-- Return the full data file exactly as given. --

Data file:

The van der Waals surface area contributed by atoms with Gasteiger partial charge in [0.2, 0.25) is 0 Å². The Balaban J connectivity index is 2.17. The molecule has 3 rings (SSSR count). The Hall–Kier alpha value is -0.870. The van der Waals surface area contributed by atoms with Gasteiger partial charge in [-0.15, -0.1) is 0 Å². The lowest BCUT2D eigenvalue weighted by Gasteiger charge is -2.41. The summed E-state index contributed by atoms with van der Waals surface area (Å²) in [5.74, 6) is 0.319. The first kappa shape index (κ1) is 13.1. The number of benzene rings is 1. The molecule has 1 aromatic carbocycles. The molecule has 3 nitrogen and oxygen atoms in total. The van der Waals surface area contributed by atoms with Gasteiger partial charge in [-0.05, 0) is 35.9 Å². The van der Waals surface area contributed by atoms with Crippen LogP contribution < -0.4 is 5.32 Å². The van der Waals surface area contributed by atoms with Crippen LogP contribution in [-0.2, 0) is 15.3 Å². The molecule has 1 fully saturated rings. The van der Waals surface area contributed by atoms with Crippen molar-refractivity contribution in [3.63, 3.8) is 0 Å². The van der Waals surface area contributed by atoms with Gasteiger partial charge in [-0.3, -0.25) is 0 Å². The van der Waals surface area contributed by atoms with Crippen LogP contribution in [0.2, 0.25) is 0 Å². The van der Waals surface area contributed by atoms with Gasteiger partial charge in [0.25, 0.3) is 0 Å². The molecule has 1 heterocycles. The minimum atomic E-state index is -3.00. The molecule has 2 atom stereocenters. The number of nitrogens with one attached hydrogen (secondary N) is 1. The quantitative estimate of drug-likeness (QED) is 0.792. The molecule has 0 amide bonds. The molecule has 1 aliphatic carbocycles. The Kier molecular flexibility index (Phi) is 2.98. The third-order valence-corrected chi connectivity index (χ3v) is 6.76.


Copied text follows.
The van der Waals surface area contributed by atoms with Gasteiger partial charge in [0.2, 0.25) is 0 Å². The Balaban J connectivity index is 2.17. The molecule has 3 rings (SSSR count). The Hall–Kier alpha value is -0.870. The van der Waals surface area contributed by atoms with Gasteiger partial charge in [-0.15, -0.1) is 0 Å². The lowest BCUT2D eigenvalue weighted by Gasteiger charge is -2.41. The summed E-state index contributed by atoms with van der Waals surface area (Å²) in [5.74, 6) is 0.319. The first kappa shape index (κ1) is 13.1. The number of benzene rings is 1. The molecule has 1 aromatic carbocycles. The molecule has 3 nitrogen and oxygen atoms in total. The van der Waals surface area contributed by atoms with Gasteiger partial charge in [-0.05, 0) is 35.9 Å². The van der Waals surface area contributed by atoms with Crippen LogP contribution < -0.4 is 5.32 Å². The van der Waals surface area contributed by atoms with Crippen LogP contribution in [-0.2, 0) is 15.3 Å². The molecule has 1 fully saturated rings. The van der Waals surface area contributed by atoms with Crippen molar-refractivity contribution in [3.63, 3.8) is 0 Å². The van der Waals surface area contributed by atoms with Gasteiger partial charge in [-0.3, -0.25) is 0 Å². The van der Waals surface area contributed by atoms with Crippen LogP contribution in [0.2, 0.25) is 0 Å². The van der Waals surface area contributed by atoms with Gasteiger partial charge in [0.25, 0.3) is 0 Å². The molecule has 1 heterocycles. The minimum atomic E-state index is -3.00. The molecule has 2 atom stereocenters. The number of nitrogens with one attached hydrogen (secondary N) is 1. The quantitative estimate of drug-likeness (QED) is 0.792. The molecule has 0 amide bonds. The molecule has 1 aliphatic carbocycles. The Kier molecular flexibility index (Phi) is 2.98. The third-order valence-corrected chi connectivity index (χ3v) is 6.76.